In the research, the team kept the new fusion gene alive in human blood cells and also successfully transplanted it in a mouse that demonstrated the same immunity characteristics as in a human.

The reproduced gene had the same effects against the virus as the original gene found in the owl monkey, the team observed.

"The gene that we have made could be used as an alternative for drugs... that some people don't support," said Jeremy Luban, the professor leading the team of researchers.

"The gene could be used as a gene therapeutic against the HIV... and could be transplanted in a person with HIV," Luban told AFP.

Luban, who also led the Columbia University team that first discovered the gene in 2004, said he is now investigating how the gene blocks the AIDS virus.

Thursday, September 10, 2009

Can I change my 'homo' ways?

Dear Pastor,

I have been a lesbian for the last seven years but every time I attempted to change my lifestyle, something comes back in my way. People should stop judging homosexuals because they don't know why they have become what they are. Is it possible that I can change after so many years?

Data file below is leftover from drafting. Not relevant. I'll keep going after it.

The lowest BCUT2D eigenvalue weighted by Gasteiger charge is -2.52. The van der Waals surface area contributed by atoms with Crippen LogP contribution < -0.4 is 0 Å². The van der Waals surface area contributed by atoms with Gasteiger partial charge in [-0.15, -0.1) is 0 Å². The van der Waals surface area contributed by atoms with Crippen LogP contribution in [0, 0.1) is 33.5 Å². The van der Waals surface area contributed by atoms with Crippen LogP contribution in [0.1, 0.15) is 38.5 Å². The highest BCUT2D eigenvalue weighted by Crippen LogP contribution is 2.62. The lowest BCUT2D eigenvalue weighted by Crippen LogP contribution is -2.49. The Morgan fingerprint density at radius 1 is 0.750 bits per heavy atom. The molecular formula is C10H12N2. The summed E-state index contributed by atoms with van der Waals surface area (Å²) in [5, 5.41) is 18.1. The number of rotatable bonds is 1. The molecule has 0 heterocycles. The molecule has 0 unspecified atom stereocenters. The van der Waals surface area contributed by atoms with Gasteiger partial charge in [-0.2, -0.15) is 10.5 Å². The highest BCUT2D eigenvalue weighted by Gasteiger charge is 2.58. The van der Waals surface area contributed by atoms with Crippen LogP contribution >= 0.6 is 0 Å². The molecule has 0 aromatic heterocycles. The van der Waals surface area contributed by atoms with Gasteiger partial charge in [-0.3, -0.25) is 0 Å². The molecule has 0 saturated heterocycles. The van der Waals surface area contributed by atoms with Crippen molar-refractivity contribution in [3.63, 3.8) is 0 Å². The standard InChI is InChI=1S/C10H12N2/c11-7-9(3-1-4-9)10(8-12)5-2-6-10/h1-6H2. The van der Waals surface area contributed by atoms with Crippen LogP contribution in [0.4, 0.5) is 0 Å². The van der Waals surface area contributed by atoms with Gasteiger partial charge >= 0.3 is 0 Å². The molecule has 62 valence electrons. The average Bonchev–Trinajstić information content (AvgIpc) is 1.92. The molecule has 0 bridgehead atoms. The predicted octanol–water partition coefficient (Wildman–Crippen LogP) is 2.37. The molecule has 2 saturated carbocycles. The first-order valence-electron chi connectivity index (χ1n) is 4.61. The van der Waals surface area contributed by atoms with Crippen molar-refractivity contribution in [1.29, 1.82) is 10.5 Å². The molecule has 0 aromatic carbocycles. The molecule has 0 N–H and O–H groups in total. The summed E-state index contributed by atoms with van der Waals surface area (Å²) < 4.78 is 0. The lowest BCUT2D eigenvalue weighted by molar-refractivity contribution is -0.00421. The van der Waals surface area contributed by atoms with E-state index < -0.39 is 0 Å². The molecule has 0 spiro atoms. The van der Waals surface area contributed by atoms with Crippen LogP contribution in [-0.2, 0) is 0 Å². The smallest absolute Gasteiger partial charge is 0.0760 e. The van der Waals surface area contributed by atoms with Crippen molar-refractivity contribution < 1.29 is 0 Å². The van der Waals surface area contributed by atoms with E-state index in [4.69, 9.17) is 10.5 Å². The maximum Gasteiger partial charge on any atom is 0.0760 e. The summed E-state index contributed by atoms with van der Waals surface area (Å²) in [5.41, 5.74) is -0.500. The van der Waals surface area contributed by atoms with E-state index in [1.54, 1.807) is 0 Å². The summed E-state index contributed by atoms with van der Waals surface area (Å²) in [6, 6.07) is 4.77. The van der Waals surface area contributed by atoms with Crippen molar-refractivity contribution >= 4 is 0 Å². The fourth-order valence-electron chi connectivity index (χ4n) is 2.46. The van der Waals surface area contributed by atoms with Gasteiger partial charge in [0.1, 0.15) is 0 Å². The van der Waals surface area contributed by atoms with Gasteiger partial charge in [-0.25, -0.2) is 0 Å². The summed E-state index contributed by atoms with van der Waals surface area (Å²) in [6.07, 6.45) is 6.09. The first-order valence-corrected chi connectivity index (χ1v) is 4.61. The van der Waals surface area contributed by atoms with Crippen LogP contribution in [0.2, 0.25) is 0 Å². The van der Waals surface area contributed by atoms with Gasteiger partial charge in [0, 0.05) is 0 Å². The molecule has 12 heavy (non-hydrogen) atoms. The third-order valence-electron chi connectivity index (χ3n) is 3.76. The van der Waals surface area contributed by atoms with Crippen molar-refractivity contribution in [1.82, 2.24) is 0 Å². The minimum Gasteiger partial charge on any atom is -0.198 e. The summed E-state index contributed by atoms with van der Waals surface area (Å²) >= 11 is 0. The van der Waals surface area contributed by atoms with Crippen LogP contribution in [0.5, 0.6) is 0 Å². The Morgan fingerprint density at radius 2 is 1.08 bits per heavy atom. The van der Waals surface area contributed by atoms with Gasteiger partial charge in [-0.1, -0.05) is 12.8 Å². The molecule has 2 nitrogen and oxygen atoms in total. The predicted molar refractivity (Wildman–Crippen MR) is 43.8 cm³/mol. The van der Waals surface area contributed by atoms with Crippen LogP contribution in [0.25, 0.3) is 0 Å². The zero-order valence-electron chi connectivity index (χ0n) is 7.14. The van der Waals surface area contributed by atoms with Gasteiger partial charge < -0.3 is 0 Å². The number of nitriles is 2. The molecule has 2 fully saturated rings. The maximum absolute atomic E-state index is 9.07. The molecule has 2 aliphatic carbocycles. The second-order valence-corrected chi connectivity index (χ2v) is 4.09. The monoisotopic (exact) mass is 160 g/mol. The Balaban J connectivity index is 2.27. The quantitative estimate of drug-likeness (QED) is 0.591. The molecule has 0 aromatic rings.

S., Jamaica

Dear S.,

I do not believe that anyone is beyond God's deliverance. It was not very long ago, I saw an interview on television of a man who said he was a homosexual but he has now given up that lifestyle. I understand that there are organisations in the United States of America whose main purpose is to help people who are desirous of changing their lifestyle as gays. Those who are leaders in some of these groups are former homosexuals.

God can deliver